Red Bull changed elements of Max Verstappen’s power unit on Sunday morning, but the driver won’t be penalised due to a rule change that came into effect earlier in the season.
Verstappen recorded his worst qualifying showing of this season at the Hungaroring on Saturday, the reigning World Champion down in 10th place.
A lock up on his first run in Q3 left him in seventh, Verstappen telling Red Bull: “Front end and rear grip very bad.”
Heading out for a second run his problems went from bad to worse as he reported “no power”, the driver falling to 10th.
Red Bull motorsport advisor Helmut Marko revealed on Saturday evening that the team may have to change elements of his engine, but said it would be done “without penalty”.
“In the first run, he mis-braked and his front tires suffered as a result. In the second run, he didn’t have the full engine power available,” the Red Bull advisor told Sky Germany.
“We think we know what it is. The exchange of this part is possible without penalty.”
Los mecánicos trabajando el unidad de potencia y DRS de Verstappen. No habrá penalizaciones aunque haya cambio de algún elemento.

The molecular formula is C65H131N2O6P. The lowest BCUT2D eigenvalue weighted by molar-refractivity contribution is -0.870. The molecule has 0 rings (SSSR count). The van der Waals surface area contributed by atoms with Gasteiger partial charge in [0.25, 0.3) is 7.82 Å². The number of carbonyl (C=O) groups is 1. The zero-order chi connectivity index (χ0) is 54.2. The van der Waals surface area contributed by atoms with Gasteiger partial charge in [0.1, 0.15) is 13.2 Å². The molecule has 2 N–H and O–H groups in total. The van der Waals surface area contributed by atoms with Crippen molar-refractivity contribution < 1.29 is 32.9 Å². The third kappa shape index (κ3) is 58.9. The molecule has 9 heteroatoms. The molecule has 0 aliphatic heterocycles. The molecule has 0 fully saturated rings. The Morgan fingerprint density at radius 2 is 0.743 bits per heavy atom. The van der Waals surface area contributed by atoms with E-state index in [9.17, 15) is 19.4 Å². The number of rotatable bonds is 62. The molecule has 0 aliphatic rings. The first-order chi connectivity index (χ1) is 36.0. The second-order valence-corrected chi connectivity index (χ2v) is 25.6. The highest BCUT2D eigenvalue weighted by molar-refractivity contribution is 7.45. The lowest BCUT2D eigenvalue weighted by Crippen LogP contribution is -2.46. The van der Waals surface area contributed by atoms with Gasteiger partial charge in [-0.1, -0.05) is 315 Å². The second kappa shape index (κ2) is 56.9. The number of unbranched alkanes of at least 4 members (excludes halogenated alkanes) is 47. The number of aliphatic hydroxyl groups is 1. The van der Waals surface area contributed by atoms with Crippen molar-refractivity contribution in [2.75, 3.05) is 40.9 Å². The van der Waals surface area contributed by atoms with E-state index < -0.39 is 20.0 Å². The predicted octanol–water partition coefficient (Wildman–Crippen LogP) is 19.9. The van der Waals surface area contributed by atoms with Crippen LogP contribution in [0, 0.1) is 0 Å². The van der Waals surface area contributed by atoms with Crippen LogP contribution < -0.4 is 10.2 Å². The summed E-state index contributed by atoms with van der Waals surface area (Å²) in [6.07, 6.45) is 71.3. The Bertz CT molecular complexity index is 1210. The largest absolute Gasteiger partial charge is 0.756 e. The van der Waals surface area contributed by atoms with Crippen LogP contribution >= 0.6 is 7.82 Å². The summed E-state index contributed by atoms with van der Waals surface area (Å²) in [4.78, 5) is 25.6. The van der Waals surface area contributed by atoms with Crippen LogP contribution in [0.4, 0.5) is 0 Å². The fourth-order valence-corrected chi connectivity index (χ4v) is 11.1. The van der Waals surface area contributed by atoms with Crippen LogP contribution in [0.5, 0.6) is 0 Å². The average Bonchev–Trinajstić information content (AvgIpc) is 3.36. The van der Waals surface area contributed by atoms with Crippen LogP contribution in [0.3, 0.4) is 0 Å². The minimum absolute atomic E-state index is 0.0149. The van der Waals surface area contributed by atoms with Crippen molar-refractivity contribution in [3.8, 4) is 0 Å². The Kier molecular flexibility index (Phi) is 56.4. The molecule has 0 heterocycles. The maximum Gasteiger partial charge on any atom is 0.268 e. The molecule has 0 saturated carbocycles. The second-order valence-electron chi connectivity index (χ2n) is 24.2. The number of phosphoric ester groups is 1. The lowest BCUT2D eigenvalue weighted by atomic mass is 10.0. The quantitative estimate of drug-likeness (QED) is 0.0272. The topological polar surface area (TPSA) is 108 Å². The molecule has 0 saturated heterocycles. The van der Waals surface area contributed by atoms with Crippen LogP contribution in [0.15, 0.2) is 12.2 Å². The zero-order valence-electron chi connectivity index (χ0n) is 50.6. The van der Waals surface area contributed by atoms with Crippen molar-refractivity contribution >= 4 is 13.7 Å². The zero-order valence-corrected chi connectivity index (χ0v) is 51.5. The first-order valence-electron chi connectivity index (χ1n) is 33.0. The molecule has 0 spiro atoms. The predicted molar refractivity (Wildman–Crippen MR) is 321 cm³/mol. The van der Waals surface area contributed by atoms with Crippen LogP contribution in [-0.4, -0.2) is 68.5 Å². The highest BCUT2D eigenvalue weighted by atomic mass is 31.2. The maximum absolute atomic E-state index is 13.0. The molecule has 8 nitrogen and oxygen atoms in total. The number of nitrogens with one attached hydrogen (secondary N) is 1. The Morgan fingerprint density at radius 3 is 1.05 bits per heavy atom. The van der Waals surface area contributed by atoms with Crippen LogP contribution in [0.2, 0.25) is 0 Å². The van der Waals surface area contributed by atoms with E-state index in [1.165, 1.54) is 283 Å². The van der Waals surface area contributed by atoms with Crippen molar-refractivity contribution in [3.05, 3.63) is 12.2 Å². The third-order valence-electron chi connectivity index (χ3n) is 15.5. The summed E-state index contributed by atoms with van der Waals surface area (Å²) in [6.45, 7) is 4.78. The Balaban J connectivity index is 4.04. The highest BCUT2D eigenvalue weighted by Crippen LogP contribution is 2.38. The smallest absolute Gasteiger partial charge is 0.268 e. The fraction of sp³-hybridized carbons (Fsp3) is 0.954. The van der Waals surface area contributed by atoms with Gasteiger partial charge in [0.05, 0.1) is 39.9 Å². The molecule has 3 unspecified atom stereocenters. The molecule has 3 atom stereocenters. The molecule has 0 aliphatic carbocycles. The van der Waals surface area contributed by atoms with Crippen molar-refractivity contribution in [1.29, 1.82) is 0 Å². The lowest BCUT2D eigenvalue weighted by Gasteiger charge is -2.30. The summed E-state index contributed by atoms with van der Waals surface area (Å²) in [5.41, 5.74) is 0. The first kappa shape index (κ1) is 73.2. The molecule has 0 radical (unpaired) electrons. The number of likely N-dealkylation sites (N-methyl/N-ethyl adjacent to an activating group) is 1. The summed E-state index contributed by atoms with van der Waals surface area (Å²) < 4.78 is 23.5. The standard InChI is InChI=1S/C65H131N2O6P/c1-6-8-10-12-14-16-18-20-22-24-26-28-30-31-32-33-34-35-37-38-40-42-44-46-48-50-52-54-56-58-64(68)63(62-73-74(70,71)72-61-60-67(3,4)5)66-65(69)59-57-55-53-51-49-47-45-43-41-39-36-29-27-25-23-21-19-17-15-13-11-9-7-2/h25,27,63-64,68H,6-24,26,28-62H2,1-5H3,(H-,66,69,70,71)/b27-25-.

— Albert Fabrega (@AlbertFabrega) July 31, 2022
Last month Formula 1 agreed a rule change under which teams would be allowed to replace the engine with a new specification between qualifying and the race. All this must be done within the parc fermé rules.
Previously this would have resulted in a pit lane start.
Red Bull made those changes on Sunday morning – new engine, turbo, MGU-H and MGU-K – while also working on the reigning World Champion’s DRS.
All the parts were within Verstappen’s allotment for the season.
Sergio Perez also took a new ICE, MGU-H/K, Turbo and exhaust, all without penalty.
Verstappen starts 10th on the grid, however, being the Hungaroring Marko is concerned that it will be difficult for the driver to overtake at the circuit.
“Singapore, Monte Carlo and here in Hungary – these are the three tracks where you wouldn’t wish for something like that. We need a lot of luck in the race,” the 79-year-old said.
But on a day when it seemed a lot was going against Red Bull, Marko did find one positive in that George Russell out-qualified the Ferrari drivers.
“Of course that’s positive for us, because he’s in front of the Ferraris,” he said.
He added: “We will fight and see that we can get the maximum out of it.”
Former F1 driver turned pundit Ralf Schumacher says he understands Verstappen’s frustrations in qualifying.
“It must have been a known problem that still hasn’t been addressed,” he said. “It’s extremely annoying because he knows there won’t be much in there from behind.
“Maybe the strategy can help him a bit.
“But sometimes it’s just better to leave your helmet on and let off steam inside where nobody can hear you win and lose together, but the situation is definitely bad for Red Bull.”
Verstappen will line up on the Hungaroring grid with a 63-point advantage in the Drivers’ standings.